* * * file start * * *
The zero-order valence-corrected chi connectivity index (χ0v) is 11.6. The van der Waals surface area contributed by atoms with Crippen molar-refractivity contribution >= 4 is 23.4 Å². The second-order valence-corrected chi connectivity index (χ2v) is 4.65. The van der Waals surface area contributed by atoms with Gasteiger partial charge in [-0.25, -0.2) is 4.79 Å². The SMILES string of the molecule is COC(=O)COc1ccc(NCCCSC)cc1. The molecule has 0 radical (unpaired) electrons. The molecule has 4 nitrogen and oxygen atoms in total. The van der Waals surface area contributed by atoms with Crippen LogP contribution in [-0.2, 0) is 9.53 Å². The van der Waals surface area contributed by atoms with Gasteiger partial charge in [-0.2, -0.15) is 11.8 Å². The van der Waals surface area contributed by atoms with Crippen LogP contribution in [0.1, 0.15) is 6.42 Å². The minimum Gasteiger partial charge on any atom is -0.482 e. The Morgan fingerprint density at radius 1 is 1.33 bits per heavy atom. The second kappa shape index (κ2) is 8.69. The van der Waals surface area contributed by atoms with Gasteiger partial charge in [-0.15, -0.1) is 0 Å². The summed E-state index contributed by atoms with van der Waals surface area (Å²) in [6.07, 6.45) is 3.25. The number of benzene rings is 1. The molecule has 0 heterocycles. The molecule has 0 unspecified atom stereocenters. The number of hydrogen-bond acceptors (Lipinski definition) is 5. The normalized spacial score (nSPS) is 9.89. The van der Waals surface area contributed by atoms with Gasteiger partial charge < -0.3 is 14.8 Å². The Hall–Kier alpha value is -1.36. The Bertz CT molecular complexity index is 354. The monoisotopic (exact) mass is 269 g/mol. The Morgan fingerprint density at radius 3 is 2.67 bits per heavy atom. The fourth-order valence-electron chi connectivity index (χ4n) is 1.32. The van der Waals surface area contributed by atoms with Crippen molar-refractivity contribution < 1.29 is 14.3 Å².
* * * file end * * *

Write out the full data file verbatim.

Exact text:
The zero-order valence-corrected chi connectivity index (χ0v) is 11.6. The van der Waals surface area contributed by atoms with Crippen molar-refractivity contribution >= 4 is 23.4 Å². The second-order valence-corrected chi connectivity index (χ2v) is 4.65. The van der Waals surface area contributed by atoms with Gasteiger partial charge in [-0.25, -0.2) is 4.79 Å². The SMILES string of the molecule is COC(=O)COc1ccc(NCCCSC)cc1. The molecule has 0 radical (unpaired) electrons. The molecule has 4 nitrogen and oxygen atoms in total. The van der Waals surface area contributed by atoms with Crippen LogP contribution in [-0.2, 0) is 9.53 Å². The van der Waals surface area contributed by atoms with Gasteiger partial charge in [-0.2, -0.15) is 11.8 Å². The van der Waals surface area contributed by atoms with Crippen LogP contribution in [0.1, 0.15) is 6.42 Å². The minimum Gasteiger partial charge on any atom is -0.482 e. The Morgan fingerprint density at radius 1 is 1.33 bits per heavy atom. The second kappa shape index (κ2) is 8.69. The van der Waals surface area contributed by atoms with Gasteiger partial charge in [-0.15, -0.1) is 0 Å². The summed E-state index contributed by atoms with van der Waals surface area (Å²) in [6.07, 6.45) is 3.25. The number of benzene rings is 1. The molecule has 0 heterocycles. The molecule has 0 unspecified atom stereocenters. The number of hydrogen-bond acceptors (Lipinski definition) is 5. The normalized spacial score (nSPS) is 9.89. The van der Waals surface area contributed by atoms with Gasteiger partial charge < -0.3 is 14.8 Å². The Hall–Kier alpha value is -1.36. The Bertz CT molecular complexity index is 354. The monoisotopic (exact) mass is 269 g/mol. The Morgan fingerprint density at radius 3 is 2.67 bits per heavy atom. The fourth-order valence-electron chi connectivity index (χ4n) is 1.32. The van der Waals surface area contributed by atoms with Crippen molar-refractivity contribution < 1.29 is 14.3 Å².